I Love it Loud: Looking Back at Creatures of the Night

Nobody’s perfect.

Not even the Hottest Band in the World is perfect, despite their nearly 50 years of success, and even for an unofficial member of the KISS Army such as myself, I’m not going to lie and claim KISS have never had a misstep or made a mistake from time to time. I’ve been one of their biggest fans since 1991, and while I either wasn’t born yet or was too young to have experienced the groups lean years, I’m sure there are fans of Gene, Ace, Peter, and Paul who have PTSD reactions to the disco/pop/opera stretch of KISStory from 1979-1981.

I’ve written at length about how after hitting the absolute peak of their powers with albums like Rock and Roll Over, Love Gun and Alive II (then releasing a solo album for each member of the group), KISS fans were hit upside the head with the mirrored disco ball that was Dynasty, leaving a lot of us scratching our heads and looking quizzically at how just a few years prior KISS was clad in black leather and breathing fire to looking like they had stepped out of a Hanna-Barbera cartoon.

Things would only get stranger with Unmasked; which while better than Dynasty, was bolstered by Ace keeping as much rock in the group as possible, then the KISS Army was asked to take the Oath with Music from the Elder, which is still trying to be explained almost 40 years later.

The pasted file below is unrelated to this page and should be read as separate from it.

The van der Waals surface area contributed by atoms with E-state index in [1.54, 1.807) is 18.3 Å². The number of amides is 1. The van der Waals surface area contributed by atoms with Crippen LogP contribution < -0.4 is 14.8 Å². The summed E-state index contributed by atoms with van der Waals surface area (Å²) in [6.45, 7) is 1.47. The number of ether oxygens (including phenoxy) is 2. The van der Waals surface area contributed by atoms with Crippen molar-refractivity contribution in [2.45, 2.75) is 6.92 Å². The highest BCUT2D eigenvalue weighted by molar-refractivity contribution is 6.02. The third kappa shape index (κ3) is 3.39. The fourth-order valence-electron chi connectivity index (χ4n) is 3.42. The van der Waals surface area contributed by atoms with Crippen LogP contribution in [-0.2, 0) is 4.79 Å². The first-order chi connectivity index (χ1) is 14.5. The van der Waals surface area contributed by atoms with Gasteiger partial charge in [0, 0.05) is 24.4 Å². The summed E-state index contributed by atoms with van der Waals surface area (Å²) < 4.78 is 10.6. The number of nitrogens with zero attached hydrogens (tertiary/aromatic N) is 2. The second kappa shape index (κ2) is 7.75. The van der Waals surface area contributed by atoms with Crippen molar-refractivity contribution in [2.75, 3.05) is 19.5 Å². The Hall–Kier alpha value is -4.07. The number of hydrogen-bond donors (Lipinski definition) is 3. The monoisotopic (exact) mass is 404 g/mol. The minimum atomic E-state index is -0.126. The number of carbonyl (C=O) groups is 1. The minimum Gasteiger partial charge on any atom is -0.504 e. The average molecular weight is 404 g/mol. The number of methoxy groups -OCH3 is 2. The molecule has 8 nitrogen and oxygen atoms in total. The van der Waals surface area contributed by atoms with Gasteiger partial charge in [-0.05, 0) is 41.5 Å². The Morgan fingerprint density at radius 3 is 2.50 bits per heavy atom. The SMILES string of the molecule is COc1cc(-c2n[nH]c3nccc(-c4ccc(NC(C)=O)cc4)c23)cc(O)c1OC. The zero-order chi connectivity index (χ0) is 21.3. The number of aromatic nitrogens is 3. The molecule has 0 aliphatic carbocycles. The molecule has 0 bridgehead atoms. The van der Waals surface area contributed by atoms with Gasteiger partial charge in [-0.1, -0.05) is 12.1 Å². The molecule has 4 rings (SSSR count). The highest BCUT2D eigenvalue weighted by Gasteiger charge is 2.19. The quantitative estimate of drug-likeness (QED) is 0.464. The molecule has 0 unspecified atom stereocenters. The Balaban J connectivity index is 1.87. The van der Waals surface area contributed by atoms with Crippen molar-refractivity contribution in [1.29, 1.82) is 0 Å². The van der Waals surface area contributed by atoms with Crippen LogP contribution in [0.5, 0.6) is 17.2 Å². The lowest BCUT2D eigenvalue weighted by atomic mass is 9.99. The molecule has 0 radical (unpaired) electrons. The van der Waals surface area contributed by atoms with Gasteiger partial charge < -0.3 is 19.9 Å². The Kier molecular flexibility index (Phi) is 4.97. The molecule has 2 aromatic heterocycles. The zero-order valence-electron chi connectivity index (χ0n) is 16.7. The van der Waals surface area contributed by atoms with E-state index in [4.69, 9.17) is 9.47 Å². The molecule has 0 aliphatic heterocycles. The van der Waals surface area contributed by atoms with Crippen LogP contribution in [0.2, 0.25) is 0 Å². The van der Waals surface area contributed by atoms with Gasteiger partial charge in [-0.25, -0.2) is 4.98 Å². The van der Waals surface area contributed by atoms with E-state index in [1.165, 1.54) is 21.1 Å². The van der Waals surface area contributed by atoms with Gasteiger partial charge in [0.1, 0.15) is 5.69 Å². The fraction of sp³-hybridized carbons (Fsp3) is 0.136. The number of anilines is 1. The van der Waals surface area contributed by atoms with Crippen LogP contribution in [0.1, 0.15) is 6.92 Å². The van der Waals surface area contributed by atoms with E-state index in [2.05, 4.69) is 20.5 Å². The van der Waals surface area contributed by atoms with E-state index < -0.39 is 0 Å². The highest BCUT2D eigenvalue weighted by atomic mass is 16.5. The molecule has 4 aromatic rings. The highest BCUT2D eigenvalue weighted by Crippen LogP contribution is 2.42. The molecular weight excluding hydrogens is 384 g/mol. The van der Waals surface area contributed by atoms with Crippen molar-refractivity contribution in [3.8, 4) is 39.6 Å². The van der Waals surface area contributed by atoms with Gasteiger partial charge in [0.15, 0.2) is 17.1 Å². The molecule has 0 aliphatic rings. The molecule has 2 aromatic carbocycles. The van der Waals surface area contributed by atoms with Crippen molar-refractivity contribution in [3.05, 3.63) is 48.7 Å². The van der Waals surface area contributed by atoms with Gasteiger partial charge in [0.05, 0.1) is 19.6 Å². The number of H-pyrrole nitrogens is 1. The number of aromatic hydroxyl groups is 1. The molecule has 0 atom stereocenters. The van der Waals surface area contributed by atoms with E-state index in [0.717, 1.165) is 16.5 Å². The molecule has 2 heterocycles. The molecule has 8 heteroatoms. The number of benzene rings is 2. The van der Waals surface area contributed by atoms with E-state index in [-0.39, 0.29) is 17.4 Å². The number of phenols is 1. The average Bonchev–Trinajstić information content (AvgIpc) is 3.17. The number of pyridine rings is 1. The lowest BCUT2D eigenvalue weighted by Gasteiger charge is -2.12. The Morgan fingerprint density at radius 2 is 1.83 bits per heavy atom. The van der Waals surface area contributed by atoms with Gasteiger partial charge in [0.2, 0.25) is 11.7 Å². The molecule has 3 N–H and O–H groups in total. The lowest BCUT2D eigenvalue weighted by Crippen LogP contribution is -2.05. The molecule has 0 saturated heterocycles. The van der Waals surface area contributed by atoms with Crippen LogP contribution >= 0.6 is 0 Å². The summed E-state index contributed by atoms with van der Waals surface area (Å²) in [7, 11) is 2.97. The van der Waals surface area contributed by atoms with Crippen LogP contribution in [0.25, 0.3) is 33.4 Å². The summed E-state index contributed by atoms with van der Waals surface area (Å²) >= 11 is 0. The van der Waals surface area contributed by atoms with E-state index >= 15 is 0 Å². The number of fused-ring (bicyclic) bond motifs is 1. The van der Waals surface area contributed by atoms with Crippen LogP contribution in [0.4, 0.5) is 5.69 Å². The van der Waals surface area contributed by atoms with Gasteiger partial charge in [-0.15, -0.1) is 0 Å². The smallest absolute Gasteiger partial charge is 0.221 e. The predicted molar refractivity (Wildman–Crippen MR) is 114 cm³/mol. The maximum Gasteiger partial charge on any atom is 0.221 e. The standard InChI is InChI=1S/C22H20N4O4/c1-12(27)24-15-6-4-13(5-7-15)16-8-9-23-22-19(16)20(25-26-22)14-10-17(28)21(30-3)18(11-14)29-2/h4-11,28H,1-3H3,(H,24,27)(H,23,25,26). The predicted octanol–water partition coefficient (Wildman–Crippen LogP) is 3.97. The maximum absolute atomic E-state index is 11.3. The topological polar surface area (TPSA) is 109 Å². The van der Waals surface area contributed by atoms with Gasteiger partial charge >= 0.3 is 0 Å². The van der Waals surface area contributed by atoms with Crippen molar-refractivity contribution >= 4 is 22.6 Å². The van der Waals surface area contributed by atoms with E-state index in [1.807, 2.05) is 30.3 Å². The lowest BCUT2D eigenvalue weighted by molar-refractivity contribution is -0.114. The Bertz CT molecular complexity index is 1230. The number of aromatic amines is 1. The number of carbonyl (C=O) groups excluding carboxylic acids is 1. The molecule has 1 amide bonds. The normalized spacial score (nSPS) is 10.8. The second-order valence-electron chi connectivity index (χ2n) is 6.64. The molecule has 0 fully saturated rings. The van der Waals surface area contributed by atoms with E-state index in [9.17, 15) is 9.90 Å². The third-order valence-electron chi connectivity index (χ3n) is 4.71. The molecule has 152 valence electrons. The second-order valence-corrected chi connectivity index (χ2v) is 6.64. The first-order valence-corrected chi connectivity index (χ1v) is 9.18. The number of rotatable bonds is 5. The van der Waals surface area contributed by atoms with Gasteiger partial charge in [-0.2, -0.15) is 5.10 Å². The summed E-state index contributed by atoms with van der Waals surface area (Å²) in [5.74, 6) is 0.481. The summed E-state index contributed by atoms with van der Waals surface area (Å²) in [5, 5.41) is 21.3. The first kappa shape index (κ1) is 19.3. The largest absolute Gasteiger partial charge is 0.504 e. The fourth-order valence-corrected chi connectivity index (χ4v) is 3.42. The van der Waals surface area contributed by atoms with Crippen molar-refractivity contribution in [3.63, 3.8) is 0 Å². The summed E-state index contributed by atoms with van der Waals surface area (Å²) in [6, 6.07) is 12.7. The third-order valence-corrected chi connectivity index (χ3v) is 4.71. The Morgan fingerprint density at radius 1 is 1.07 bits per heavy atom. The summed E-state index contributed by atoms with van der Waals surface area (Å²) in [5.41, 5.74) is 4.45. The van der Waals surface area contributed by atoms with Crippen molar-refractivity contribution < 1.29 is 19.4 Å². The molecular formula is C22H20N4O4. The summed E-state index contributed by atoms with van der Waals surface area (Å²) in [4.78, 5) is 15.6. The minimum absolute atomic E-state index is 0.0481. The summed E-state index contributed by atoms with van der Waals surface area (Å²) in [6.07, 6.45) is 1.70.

By 1982, things were looking bleak for KISS, so taking one last shot in the make-up, the band got back to as close to their roots as possible. The acid flashback costumes from the disco phase of the group were stripped away and the boys adopted a simpler look going back to more or less what got their foot in the door back in the early 70s. Simplified black and white costumes, along with the thunderous drumming of newly minted Eric Carr replacing Peter Criss in the band, KISS released Creatures of the Night, possibly their heaviest record since Hotter than Hell, but was it a case of too little, too late?

This is my opinion, and some may agree or disagree, but I firmly believe had KISS released Creatures immediately after Unmasked, the KISS Army may have been more accepting of Music from the Elder. They may not have liked it anymore than they did, but at least they may have been satiated enough by the fire and thunder of “War Machine” and “I Love it Loud” to say, “alright, you guys want to do some weird, operatic concept album for a medieval film that no one has two fucking ideas what it’s even about, go nuts”.

The Elder did so poorly both critically and commercially the band scrapped their idea of a tour before it even got off the ground. Unmasked had started the trend of tour troubles to the point that the band could barely draw a few thousand fans to shows in the U.S., when they had been selling out every show not long before. It was only in international markets like Australia and South America that KISS were still on top of the world, performing to a crazed fan base that would have turned out in droves even if KISS played Gene’s ’78 solo album from start to finish for every show.

Creatures of the Night was an incredible record that came out at the right place but at the wrong time. KISS had regained some of their edge and with Eric Carr once again providing those booming drum tracks, KISS had got as close to metal as they ever would in their career, except for maybe Revenge in 1992. Although, Creatures doesn’t have that eye rollingly, saccharine “Every Time I Look At You” stinker weighing the record down.